Smart cities are getting a bit brighter with Verizon’s recent acquisition of Sensity Systems, an Internet of Things (IoT) startup that provides smart LED lights for streets, airports, malls, and more.
While specific terms of the deal were not disclosed, Sensity Systems, founded in Sunnydale, Calif. in 2010, wants to capitalize on a global shift toward LED lighting in cities.
According to Sensity Systems, cities will soon be filled with billions of LED lights. This popularity will allow Sensity systems to create a “high-speed, sensor-based, multiservice IoT platform.” With the advancing technology, LED light owners can embed networking technology into their lighting systems, allowing for the introduction of sensors that can detect moisture, ambient light, seismic activity, radiation, wind, temperature, and air quality. According to Sensity Systems, the company already has 42 smart city installations around the world.
“Rapid urbanization is putting a huge strain on city services globally, coupled with inefficiencies caused by an aging infrastructure that currently supports critical functions, such as fire and emergency services, public transportation, lighting, sewer and sanitation systems,” said Sensity chairman and CEO Hugh Martin, in a press release. “Sensity realized early on that IoT could be the key to breaking out of this dilemma.”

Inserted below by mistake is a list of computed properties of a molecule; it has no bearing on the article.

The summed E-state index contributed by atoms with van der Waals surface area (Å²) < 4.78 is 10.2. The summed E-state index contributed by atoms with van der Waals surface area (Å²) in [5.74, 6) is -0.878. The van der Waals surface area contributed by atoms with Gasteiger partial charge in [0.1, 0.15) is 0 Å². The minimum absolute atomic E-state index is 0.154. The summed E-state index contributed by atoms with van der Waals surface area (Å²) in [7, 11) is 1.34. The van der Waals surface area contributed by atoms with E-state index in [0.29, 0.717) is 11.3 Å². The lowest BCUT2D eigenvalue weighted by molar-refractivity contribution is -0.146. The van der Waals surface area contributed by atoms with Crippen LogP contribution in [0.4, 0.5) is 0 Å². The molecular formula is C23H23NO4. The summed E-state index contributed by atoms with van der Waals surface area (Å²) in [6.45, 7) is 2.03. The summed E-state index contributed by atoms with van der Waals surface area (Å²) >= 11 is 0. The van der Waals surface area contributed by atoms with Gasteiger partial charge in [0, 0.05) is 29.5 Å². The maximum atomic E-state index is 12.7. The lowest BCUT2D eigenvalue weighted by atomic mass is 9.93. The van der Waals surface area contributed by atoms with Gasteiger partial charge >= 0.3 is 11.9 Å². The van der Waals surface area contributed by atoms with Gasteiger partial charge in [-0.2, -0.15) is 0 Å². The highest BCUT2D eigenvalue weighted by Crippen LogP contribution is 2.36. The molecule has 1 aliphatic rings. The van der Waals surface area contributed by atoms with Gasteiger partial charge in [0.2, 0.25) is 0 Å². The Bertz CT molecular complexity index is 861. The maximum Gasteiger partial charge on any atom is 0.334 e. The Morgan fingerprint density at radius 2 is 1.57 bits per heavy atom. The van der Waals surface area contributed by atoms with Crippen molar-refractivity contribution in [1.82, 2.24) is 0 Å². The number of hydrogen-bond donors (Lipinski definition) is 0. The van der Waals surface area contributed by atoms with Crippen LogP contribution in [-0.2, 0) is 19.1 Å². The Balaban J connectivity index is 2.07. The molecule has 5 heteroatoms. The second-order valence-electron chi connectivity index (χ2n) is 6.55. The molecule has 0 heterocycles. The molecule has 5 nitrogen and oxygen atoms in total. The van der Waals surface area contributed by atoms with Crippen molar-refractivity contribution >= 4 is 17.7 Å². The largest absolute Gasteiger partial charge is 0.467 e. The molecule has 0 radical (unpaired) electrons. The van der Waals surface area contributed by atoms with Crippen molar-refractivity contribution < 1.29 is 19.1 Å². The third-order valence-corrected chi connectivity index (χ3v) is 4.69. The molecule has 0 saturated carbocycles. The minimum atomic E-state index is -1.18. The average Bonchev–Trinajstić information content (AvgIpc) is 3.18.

The acquisition of Sensity Systems is only the latest activity in Verizon’s ongoing interest in IoT. It launch a Web-based IoT platform for developers last year named ThingSpace and it is now publishing an annual IoT “State of the Market” report.
Verizon has also developed connected-intelligent solutions including parking, lighting, traffic management, and security to help improve local communities. Its Smart Communities organization, which is a part of its IoT business, is also simplifying the creation of IoT applications through ThingSpace.
“Sensity is a leading provider of IoT solutions for smart communities with a strong ecosystem of partners, and this transaction will accelerate the deployment of large-scale implementations that will drive the digital transformation of cities, universities, and venues,” added Mike Lanman, senior vice president for enterprise products and IoT at Verizon.
The acquisition is subject to customary regulatory approvals and is expected to close in fourth-quarter 2016.
This is unlikely to be the last IoT acquisition. Rather, as smart cities become more popular–it’s projected to become a $400 billion market by 2020, according to McKinsey research–companies will likely look to acquire startups with IoT offerings.